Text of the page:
If you're seeing this message, it means we're having trouble loading external resources on our website.

If you're behind a web filter, please make sure that the domains *.kastatic.org and *.kasandbox.org are unblocked.

Main content
Current time:0:00Total duration:9:18

Introduction to work and energy

Video transcript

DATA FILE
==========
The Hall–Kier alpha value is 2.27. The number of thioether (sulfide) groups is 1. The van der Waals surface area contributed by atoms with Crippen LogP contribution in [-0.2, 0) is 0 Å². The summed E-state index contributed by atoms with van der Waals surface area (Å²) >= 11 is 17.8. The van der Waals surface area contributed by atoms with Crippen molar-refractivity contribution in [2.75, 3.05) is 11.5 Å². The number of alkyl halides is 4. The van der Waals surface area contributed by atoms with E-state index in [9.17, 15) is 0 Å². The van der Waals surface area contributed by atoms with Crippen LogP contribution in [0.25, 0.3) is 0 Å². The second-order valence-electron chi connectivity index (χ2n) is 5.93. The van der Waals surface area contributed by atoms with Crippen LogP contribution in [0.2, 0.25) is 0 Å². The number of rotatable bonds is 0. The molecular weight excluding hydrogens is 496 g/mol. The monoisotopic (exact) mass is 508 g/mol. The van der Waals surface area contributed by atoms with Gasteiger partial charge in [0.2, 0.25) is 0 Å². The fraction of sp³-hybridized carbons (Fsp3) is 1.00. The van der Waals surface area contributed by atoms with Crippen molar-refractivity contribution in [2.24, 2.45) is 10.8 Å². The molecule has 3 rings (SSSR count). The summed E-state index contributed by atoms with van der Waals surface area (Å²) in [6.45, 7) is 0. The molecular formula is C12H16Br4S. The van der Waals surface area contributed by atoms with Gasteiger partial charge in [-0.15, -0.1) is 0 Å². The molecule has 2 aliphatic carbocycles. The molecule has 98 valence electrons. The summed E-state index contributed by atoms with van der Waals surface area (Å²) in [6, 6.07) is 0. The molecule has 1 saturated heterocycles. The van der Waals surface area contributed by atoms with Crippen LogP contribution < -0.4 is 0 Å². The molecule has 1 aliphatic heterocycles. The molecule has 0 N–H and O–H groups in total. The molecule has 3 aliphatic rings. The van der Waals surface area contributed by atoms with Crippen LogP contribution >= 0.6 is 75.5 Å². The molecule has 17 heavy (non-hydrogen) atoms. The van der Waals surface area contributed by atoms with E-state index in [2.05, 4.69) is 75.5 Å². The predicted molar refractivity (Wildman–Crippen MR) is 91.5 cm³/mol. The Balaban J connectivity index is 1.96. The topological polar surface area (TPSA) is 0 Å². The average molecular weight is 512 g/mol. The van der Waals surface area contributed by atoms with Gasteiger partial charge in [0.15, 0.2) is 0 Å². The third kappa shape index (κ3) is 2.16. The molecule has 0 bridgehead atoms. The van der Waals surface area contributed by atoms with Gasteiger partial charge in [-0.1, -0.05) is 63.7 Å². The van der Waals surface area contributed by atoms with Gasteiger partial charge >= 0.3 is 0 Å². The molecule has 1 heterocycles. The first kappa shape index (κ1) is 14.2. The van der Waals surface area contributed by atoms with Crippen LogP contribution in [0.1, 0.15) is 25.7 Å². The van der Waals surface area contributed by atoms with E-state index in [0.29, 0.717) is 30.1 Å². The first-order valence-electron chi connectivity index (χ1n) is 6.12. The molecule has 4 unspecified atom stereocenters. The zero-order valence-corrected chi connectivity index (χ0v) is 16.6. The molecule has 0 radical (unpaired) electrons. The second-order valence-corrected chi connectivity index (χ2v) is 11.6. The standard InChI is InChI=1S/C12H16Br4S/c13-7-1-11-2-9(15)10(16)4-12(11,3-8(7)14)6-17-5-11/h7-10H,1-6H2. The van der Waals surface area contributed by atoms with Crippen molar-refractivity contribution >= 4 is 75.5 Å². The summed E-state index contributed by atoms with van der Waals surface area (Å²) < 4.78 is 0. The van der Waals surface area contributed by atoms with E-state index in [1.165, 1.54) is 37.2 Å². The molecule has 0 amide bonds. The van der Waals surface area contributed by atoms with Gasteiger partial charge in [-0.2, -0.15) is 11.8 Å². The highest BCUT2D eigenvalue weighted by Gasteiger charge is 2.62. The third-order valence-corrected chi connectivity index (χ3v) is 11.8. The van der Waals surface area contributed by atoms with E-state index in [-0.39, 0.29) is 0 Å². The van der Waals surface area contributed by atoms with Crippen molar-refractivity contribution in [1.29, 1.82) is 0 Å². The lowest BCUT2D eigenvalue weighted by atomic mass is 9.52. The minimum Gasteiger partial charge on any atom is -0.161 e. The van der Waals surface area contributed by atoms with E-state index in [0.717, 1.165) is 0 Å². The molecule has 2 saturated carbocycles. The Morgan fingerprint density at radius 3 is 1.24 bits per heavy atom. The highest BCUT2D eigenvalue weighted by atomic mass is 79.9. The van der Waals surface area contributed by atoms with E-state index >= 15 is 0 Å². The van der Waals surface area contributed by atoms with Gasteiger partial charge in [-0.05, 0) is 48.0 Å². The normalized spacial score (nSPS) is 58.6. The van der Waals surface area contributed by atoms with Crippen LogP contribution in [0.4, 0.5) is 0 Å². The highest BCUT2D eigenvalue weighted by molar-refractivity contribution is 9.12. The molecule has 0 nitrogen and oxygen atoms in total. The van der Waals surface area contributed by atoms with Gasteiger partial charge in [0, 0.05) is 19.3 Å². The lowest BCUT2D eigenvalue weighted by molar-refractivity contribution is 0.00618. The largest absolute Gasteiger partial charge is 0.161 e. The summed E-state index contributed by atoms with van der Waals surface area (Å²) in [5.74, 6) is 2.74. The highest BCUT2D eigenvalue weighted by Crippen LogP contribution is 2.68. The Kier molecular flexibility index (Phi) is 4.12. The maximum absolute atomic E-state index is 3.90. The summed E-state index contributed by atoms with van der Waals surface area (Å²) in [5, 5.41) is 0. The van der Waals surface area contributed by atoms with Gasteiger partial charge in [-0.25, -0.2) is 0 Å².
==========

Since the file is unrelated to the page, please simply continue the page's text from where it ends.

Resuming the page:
welcome back I'm now going to introduce you to the concepts of work and energy and these are two words that are sure you use in your everyday life already and you have some notion of what they mean but maybe just not in the physics context although they're not completely unrelated so work and you know what work is work is when you do something you go to work you make a living in physics work is and I'm going to use a lot of words and and and they actually end up being kind of circular in their definitions but I think when we start doing the math you'll start to get at least a slightly more intuitive notion of what they all are so work is energy transferred by a force so I'll write that down energy transferred and I got this from Wikipedia cuz I wanted a good I guess relatively intuitive definition energy transferred by a force and that makes reasonable sense to me but then you're wondering well I know what a force is you know force is mass times acceleration but but what is energy and then I looked up energy on Wikipedia and I found this well entertaining but it also I think says tells you something that these are just concepts that we use to I guess work with what we perceive as motion and force and and work and all of these types of things but they really aren't independent notions they're they're related so wikipedia defines energy as the ability to do work so they kind of use each other to define each other ability to do to do work which is frankly as good of a definition as as I could find and so with just the words these kind of don't give you much information so what I'm going to do is move on to the equations and this will give you more quantitative feel of what these words mean so the definition of work in mechanics work is equal to Force Times distance so let's say that I have a block and let me do it in a different color just because this yellow might be getting tedious and I apply a force of let's say I apply force of 10 Newtons ten Newtons and I move that block by fourth by applying a force of ten yinz I I move that block let's say I move it I don't know seven meters seven meters so the work that I applied to that block or the energy that I transferred to that block the work is equal to the force which is ten Newton's ten Newton's times the distance times seven meters and that it would equal seventy ten times seven Newton meters so Newton meters is one-one I guess way of describing work and this is also defined as one Joule and I'll do another presentation on all of the things that a Joule did but Joule is the unit of work and it's also the unit of energy and they're kind of transferable because if we look at the definitions that wikipedia gave us work as energy transferred by a force and energy is the ability to do work so I'll leave these this relatively circular definition alone now but we'll use this definition which I think helps us a little bit more to understand the types of work we can do and then what kind of energy we are actually are transferring to an object when we do that type of work so let me do some examples let's say I have a block I have a block of mass M I have a block of mass M and it starts at rest and then I apply force let's say I apply a force F for a distance for a distance of I think you can guess what the distance I'm going to apply it is for a distance of D so I'm pushing on this block with a force of F for a distance of D and what I want to figure out is well we know what the work is the I mean by definition whoops work is equal to this force times this distance that I'm applying the block that I'm push that I'm pushing the block but what is the velocity going to be of this block over here right it's going to be something somewhat faster right because force isn't and I'm assuming that this is frictionless on on here so force isn't just moving the block with a constant velocity force is equal to mass times acceleration so I'm actually going to be accelerating in the block so even though it's stationary here by the time we get to this point over here that block is going to have some some some some velocity we don't know what it is because we're using with using all variables we're not using numbers but let's figure out what it is in terms of V so if you remember your Yorkie pneumatics equations and if you don't you might want to go back or if you've never seen the videos there's a whole set of videos on projectile motion and kinematics but we figured out that when we're accelerating an object over distance that the final velocity let me change colors just for variety the final velocity squared is equal to the initial velocity squared plus two times the acceleration times the distance and we proved this back then so I won't redo it now but in this situation what's the initial velocity well the initial velocity was zero right so the equation becomes VF squared is equal to two times the acceleration times the distance and then we could rewrite the acceleration in terms of what the force and the mass right so what is the acceleration well F equals MA or acceleration is equal to force divided by mass so we get VF squared is equal to two times the force divided by the mass times the distance and then we could take the square root of both sides if we want and we get the final velocity of this block at this point is going to be equal to the square root the square root of two times force times distance divided by mass and so that's how we could we could figure it out and and there's something interesting going on here there's something interesting and this what we did just now do you see something that looks a little bit like work well sure you have this Force Times distance expression right here force times distance right here so let's let's write another equation if we if we know the the given amount of velocity something has if we can figure out how much work needed to be put into the system to get to that velocity well we can just replace Force Times distance with work right because work is equal to Force Times distance so we could let's go straight from this equation because we don't have to Reese quare it so we get VF squared is equal to 2 times force times distance that's work took that definition right here 2 times work divided by the mass let's multiply both sides of this equation times the mass so you get mass times the velocity and we don't have to write I'm gonna get rid of this F because we know that we started at rest and that the velocity is going to be let's just call it V so M times V squared is equal to 2 times the work or let's divide both sides by 2 or that the work is equal to M V squared over 2 just divide both sides by 2 and of course the unit here is joules so this is interesting now if I know the velocity of an object if I know the velocity of an object I can figure out using this formula which hopefully wasn't too complicated to derive I can figure out how much work was imputed into that object to get it to that velocity and this by definition is called kinetic energy this is kinetic energy and once again the definition that that wikipedia gives us is the energy due to motion or the work needed to accelerate from from an object from being stationary to its current velocity and I'm actually almost out of time but what I will do is I will leave you with this formula that kinetic energy is mass times City Square divided by 2 or 1/2 MV squared it's a very common formula and I'll leave you that and and that is one form of energy and and I'll leave you with that idea and in the next video I will show you another form of energy and then I will introduce you to the law of conservation of energy and that's where things become useful because you can see how one form of energy can be converted to another to figure out what happens to an object I'll see you soon